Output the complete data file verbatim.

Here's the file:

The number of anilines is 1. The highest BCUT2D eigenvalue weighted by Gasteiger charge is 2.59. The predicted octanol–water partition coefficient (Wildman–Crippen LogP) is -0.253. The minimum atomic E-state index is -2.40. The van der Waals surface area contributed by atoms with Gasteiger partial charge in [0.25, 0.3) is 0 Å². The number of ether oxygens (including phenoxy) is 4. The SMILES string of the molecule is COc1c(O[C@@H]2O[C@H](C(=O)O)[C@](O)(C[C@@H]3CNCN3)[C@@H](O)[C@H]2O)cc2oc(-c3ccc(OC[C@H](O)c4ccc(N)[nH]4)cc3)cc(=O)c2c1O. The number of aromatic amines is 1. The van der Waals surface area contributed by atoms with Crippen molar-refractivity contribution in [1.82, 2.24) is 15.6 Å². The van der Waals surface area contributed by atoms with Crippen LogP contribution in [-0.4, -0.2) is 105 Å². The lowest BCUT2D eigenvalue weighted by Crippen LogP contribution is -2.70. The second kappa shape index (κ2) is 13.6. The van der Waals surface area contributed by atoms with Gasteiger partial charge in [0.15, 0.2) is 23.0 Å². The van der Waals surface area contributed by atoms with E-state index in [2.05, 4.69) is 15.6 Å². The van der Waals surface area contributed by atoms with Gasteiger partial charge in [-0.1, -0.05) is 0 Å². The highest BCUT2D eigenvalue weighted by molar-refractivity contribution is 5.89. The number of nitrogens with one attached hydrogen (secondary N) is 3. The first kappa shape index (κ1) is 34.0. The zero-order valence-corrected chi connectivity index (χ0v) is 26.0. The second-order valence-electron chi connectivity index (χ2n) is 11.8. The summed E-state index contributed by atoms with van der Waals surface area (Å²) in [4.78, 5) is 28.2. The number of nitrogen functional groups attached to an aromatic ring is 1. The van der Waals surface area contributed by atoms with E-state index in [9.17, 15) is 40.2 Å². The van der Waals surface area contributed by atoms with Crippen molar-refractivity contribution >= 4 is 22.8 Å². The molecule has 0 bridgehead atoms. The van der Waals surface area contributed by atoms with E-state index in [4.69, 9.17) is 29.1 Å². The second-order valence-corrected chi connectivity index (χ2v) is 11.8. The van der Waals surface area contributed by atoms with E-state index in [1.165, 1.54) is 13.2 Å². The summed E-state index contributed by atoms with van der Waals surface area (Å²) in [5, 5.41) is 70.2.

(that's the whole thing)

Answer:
The number of anilines is 1. The highest BCUT2D eigenvalue weighted by Gasteiger charge is 2.59. The predicted octanol–water partition coefficient (Wildman–Crippen LogP) is -0.253. The minimum atomic E-state index is -2.40. The van der Waals surface area contributed by atoms with Gasteiger partial charge in [0.25, 0.3) is 0 Å². The number of ether oxygens (including phenoxy) is 4. The SMILES string of the molecule is COc1c(O[C@@H]2O[C@H](C(=O)O)[C@](O)(C[C@@H]3CNCN3)[C@@H](O)[C@H]2O)cc2oc(-c3ccc(OC[C@H](O)c4ccc(N)[nH]4)cc3)cc(=O)c2c1O. The number of aromatic amines is 1. The van der Waals surface area contributed by atoms with Crippen molar-refractivity contribution in [1.82, 2.24) is 15.6 Å². The van der Waals surface area contributed by atoms with Crippen LogP contribution in [-0.4, -0.2) is 105 Å². The lowest BCUT2D eigenvalue weighted by Crippen LogP contribution is -2.70. The second kappa shape index (κ2) is 13.6. The van der Waals surface area contributed by atoms with Gasteiger partial charge in [0.15, 0.2) is 23.0 Å². The van der Waals surface area contributed by atoms with E-state index in [2.05, 4.69) is 15.6 Å². The van der Waals surface area contributed by atoms with Gasteiger partial charge in [-0.1, -0.05) is 0 Å². The highest BCUT2D eigenvalue weighted by molar-refractivity contribution is 5.89. The number of nitrogens with one attached hydrogen (secondary N) is 3. The first kappa shape index (κ1) is 34.0. The zero-order valence-corrected chi connectivity index (χ0v) is 26.0. The second-order valence-electron chi connectivity index (χ2n) is 11.8. The summed E-state index contributed by atoms with van der Waals surface area (Å²) in [4.78, 5) is 28.2. The number of nitrogen functional groups attached to an aromatic ring is 1. The van der Waals surface area contributed by atoms with E-state index in [9.17, 15) is 40.2 Å². The van der Waals surface area contributed by atoms with Crippen molar-refractivity contribution >= 4 is 22.8 Å². The molecule has 0 bridgehead atoms. The van der Waals surface area contributed by atoms with E-state index in [4.69, 9.17) is 29.1 Å². The second-order valence-corrected chi connectivity index (χ2v) is 11.8. The van der Waals surface area contributed by atoms with E-state index in [1.165, 1.54) is 13.2 Å². The summed E-state index contributed by atoms with van der Waals surface area (Å²) in [5, 5.41) is 70.2.